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Chilling CCTV shows final moments of student best friends who were knifed to death by Nottingham triple-killer
25 January 2024, 12:43 | Updated: 25 January 2024, 13:09
Chilling CCTV has emerged showing how Nottingham triple-killer Valdo Calocane stalked streets for hours before ‘massacring’ two students and a caretaker before ramming into three people with a van.
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He arrived by train in Nottingham, and roamed the streets until the small hours - eventually targeting Barnaby Webber and Grace O’Malley-Kumar, both, 19, before going on to kill school caretaker Ian Coates, 65, before stealing his white van and ramming it into three pedestrians.
Mr Justice Turner told the paranoid schizophrenic killer today: “You committed a series of atrocities in this city which ended the lives of three people in this city.
“You’re sickening crimes both shocked the nation and wrecked the lives of your surviving victims and the families of them all.”
Calocane was sentenced to indefinite detention in a high-security hospital today.
The CCTV shows ‘one of the darkest days in the city’s history’ as Calocane, dressed in black, wandered the streets after arriving in Nottingham by train.
He wanders for several hours until beginning his rampage at around 4am.
In a 999 call released today, a member of the public says: “There’s been a stabbing… there’s somebody lying in the street, I think they’re dead. It was awful.”
Nottinghamshire police break down Valdo Calocane's attack
The two students were making their way home from a night out when they were killed by Calocane, who lay in wait for them with a knife.
He then calmly walked off, with his hands in his pockets, trying to enter a supported living accommodation but was pushed away.
He then walked off, before stabbing to death Mr Coates and stealing his van and ramming it into three people, who survived.
He was Tasered and arrested a short time later behind the wheel of the van.
He will be sent to Ashworth secure hospital.
The judge told him: "Your sickening crimes both shocked the nation and wrecked the lives of your surviving victims and the families of them all."
He said Calocane remains "dangerous", and still believes that voices in his head he believed control him are real. He added that putting him in jail would risk him rejecting medication.
Calocane had admitted three manslaughter charges by reason of diminished responsibility, as well as three counts of attempted murder for the van victims.
Barnaby, 19, was attacked by Calocane just down the road from his student residence.
During Calocane's sentencing hearing, Barnaby's father David told him: "Your despicable, murderous actions are not reparable in this or any other lifetime.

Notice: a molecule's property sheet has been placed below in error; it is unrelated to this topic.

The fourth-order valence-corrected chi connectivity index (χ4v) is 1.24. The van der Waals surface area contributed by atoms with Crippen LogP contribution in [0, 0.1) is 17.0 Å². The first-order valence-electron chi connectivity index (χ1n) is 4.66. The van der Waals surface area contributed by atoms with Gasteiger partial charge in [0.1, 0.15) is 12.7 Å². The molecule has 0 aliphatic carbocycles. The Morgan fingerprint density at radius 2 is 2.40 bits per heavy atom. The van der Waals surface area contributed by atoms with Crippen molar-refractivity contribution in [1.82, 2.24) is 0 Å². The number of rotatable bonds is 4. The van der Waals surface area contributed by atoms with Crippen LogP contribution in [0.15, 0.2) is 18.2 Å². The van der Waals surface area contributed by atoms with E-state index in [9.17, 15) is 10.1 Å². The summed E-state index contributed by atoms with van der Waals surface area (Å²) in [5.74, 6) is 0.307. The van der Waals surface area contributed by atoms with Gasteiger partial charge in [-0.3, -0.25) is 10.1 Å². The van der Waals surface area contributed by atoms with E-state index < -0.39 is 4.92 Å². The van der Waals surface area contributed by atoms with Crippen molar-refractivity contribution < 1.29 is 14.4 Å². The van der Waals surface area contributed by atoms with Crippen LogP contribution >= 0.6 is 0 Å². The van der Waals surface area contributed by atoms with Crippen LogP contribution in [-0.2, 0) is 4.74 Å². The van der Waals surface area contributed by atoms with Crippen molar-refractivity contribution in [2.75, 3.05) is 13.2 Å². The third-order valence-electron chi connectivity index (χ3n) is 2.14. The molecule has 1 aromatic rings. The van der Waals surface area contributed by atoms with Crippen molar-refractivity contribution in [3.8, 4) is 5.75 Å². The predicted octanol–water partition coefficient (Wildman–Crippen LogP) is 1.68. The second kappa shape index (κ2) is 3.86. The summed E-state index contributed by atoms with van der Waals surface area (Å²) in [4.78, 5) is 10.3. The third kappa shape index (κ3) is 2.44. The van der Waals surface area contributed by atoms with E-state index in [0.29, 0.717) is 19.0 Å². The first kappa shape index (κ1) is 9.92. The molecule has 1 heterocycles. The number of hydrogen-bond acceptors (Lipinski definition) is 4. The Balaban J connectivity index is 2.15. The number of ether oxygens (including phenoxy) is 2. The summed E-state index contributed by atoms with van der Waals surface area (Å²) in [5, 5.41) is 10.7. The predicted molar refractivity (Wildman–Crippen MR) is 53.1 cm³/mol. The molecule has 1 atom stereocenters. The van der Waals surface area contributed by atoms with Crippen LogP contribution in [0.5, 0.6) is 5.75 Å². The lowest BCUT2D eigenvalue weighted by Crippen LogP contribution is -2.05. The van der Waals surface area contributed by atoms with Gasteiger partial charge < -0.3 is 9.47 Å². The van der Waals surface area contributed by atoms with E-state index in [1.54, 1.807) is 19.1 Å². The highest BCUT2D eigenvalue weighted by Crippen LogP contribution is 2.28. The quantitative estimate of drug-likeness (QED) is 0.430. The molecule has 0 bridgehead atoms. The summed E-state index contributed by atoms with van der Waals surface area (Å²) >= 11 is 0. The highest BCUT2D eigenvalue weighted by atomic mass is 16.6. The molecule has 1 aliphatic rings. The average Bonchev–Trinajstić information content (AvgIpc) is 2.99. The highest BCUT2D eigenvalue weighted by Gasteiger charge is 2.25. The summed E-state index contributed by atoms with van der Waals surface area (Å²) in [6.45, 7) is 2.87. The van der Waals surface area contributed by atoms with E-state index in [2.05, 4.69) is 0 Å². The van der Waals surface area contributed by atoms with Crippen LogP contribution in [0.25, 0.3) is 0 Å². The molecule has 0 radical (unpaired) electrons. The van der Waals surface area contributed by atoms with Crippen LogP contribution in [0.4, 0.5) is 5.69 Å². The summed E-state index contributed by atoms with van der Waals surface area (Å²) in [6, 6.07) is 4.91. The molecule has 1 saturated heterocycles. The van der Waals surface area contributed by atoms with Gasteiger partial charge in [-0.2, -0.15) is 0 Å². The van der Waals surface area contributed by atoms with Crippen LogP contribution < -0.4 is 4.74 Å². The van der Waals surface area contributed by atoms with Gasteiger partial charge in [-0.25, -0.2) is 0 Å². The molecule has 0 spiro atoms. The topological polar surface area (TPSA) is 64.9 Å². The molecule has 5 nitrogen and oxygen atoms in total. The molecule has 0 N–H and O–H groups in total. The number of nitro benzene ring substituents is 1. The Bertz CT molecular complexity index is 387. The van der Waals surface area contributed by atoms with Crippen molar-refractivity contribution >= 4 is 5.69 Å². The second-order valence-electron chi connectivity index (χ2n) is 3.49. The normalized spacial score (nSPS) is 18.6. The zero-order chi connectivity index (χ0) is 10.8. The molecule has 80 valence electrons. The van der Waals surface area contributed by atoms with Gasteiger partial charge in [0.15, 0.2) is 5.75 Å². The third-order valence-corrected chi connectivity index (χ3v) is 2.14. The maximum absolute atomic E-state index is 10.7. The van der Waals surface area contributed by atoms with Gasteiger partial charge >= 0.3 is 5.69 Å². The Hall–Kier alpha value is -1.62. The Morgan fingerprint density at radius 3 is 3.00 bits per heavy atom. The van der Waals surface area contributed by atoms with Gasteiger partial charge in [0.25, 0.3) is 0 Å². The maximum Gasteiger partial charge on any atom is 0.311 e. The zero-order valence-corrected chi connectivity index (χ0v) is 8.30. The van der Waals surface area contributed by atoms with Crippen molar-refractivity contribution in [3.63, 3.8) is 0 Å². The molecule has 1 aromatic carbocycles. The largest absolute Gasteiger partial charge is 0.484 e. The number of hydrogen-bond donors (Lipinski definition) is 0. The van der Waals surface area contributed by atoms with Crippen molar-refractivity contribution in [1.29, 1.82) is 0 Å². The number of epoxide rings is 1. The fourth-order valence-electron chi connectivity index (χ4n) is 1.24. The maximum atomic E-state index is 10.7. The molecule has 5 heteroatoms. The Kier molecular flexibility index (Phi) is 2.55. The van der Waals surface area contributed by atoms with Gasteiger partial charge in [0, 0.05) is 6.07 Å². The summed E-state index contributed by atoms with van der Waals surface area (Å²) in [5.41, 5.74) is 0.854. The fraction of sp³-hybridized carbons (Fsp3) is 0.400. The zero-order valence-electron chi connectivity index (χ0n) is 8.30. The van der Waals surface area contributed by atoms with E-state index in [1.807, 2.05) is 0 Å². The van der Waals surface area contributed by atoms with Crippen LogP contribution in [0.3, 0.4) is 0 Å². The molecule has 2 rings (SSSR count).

"Your evil, vicious, selfish, unforgivable actions have caused damage that will never be repaired."
He added: "Barnaby was a vibrant, loving boy who was growing into a man and starting to live his best life.
"As a father I dreaded him leaving home (to go to university) but I loved my visits to see him; he always had a smile to welcome me.
"Due to your unbelievably savage actions I will never get that again."
Grace, a medicine student, tried to intervene by heroically pushing him away. The judge said she would have been an exemplary medical practitioner had her life not been cut short.
She tried to stop Calocane, who wielded a double edged fighting knife. She fell next to Barnaby and Calocane went back to attack him before he calmly walked off.
The attack was caught on a taxi's dashcam.
"That footage shows that the devastating violence of the attacks was mirrored only by the deliberate and merciless way the defendant acted," prosecutor Karim Khalil said previously.
He was then seeing trying to get into a homeless hostel to attack those inside but he was fought off by an occupant.
He then attacked Mr Coates, stabbing him to death, then took his van to search for more victims.
Calocane swerved to hit Wayne Birkett, a random pedestrian who suffered life-changing injuries, including brain damage that leaves even basic tasks and his personality has changed, having lost interest in his social life and football.
He lives in constant pain and believes it would have been better for all if he had died.
The killer then drove at two other pedestrians, Marcin Gawronski and Sharon Miller, who were "extremely lucky to survive". Ms Miller is still worried about going out.
After being boxed in by the police, he pulled out his knife and only dropped it when officers Tasered him.
The judge said Calocane had sentenced the victims families to a lifetime of "grief and pain".
He said the killer was "clearly an intelligent man" who studied mechanical engineering at Nottingham University but he later developed mental health issues, feeling his flatmates and intelligence services were spying on him.
He heard voices he believed were controlling him and he went to MI5 in the belief they could stop them.
He stopped taking his medication, believing the voices were real, and tried to break other flats. He attacked an officer when he was set to undergo a mental health assessment.
One psychiatrist, who assessed Calocane ahead of the sentencing, said he was "divorced from reality" while another said he was not "insane" at the time of the attacks but his rational judgement and self control was heavily affected.
Calocane also attacked employees during a warehouse job during a time when he seemed to improve, for which he was sacked.
He held no relevant political, religious or ideological convictions.
He still believes the voices are real and does not think he is mentally ill, the judge said.